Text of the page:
One Track Mind: Hal Russell, "Kenny G" (1992)

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Exploring the wonderful world of whack jazz can be both frustrating and fun. Frustrating because even some of the more influential artists of this genre lack good publicists—through no fault of their own—and fun because when you finally stumble across one of these important figures it’s like you found a treasure trove of music that sounds nothing like what your preconceptions tell you music should be like. Whack jazz is pretty much like that by definition.

That’s the best excuse I can offer as to why I’m relatively late to the Hal Russell party; a full sixteen years too late to have claimed I knew about him during his lifetime. Oh sure, I’m aware of the joyfully kinetic NRG Ensemble and even have a few of their records, but it never occurred to me that its leader was an important figure in free jazz, especially during those lean years of the seventies and eighties. Inexplicably, he didn’t record until he was in his fifties, and even then it was within the context of a band. That goes a long way toward explaining how Russell’s influence can escape the notice of many. But suddenly, there is a wealth of material to dive into and that’s where the real fun begins.

Actually, there isn’t. Covering Hal Russell the Solo Artist has taken less than an hour, because just months after this multi-instrumentalist pioneer of avant garde finally got around to recording a proper solo album (right before one last go around with NRG), he passed away at age 66. Nevertheless, the ECM release Hal’s Bells gives us plenty to ponder.

Hal’s Bells is a wonderful display of Russell putting together his diverse talants in percussion, trumpet, saxes, marimba and other instruments. The songs range from the spooky Albert Ayler mysticism of “Buddhi” to the organic African trance of “Strangest Kiss.” Throughout this diverse set it never loses it’s rhythmic center and each song posseses unique character, something that’s often hard to accomplish in a collection of abstract recordings.

I will readily confess that the “whim” that compelled me to select this particular track this time around is the title. The music contained within this cut couldn’t be any more sardonically at odds with its name. That should be a warning to those who happened upon this article by Googling “Kenny G” and expecting to find a celebration of Gorelick’s smooth jazz genius. Hey, I might pimp even disco on this site every so often, but we do have standards around here.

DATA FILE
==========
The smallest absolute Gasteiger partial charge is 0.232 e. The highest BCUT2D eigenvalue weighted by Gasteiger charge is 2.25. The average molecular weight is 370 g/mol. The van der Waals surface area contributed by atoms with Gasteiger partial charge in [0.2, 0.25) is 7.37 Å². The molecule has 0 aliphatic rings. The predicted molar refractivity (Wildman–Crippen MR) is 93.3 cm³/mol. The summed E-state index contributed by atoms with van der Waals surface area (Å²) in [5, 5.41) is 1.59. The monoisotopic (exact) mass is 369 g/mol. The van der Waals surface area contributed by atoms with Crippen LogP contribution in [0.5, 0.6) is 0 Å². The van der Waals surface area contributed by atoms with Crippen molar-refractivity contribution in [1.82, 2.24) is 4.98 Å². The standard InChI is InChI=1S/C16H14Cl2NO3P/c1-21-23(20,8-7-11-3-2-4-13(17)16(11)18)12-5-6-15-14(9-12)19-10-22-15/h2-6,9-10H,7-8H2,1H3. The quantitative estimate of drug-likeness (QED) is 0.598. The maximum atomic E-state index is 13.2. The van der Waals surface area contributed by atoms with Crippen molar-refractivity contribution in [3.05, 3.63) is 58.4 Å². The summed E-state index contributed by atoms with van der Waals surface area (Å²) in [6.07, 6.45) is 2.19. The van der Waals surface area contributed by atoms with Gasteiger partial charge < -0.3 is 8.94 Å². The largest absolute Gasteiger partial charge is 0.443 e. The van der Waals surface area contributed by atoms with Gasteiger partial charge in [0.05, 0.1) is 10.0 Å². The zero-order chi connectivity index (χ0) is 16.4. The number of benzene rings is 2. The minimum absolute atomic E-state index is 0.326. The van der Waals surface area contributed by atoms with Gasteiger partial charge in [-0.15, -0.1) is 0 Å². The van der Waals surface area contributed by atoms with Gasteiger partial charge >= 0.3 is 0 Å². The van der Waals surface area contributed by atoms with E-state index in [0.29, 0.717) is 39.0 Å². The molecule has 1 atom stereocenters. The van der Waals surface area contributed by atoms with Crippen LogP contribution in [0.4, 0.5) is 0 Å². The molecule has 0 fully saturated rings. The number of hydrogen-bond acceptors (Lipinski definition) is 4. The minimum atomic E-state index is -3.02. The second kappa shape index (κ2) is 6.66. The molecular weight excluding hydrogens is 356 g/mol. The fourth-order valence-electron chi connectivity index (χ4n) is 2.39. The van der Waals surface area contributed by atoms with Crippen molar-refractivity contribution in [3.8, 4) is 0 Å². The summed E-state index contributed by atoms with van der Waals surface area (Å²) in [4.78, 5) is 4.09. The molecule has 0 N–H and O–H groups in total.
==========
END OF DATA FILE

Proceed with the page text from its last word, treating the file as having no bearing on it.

“Kenny G,” like all the other tracks here, is entirely performed by Russell. This time his weapons of choice are a tenor sax and a vibraphone, anchored loosely by some tom-tom and cymbal shadings. The melody is free flowing, going in whatever direction seems to fancy the artist at the moment. Almost harmolodic. And yet, Russell’s saxophone or vibes never gets abrasive; the song is both sweet and dissonant at the same time.

Whack jazz is always best served up with humor and irony. Russell understood that better than any other purveyor of the avant garde. Had he lived longer, he surely would have written a tune entitled “Boney James.” It would have been yet another damned fine song, too.

“One Track Mind” is a more-or-less weekly drool over a single song selected on a whim and a short thesis on why you should be drooling over it, too.

S. Victor Aaron

S. Victor Aaron

S. Victor Aaron is an SQL demon for a Fortune 100 company by day, music opinion-maker at night. His musings are strewn out across the interwebs on jazz.com, AllAboutJazz.com, a football discussion board and some inchoate customer reviews of records from the late 1990s on Amazon under a pseudonym that will never be revealed. E-mail him at svaaron@somethingelsereviews .com or follow him on Twitter at https://twitter.com/SVictorAaron
S. Victor Aaron
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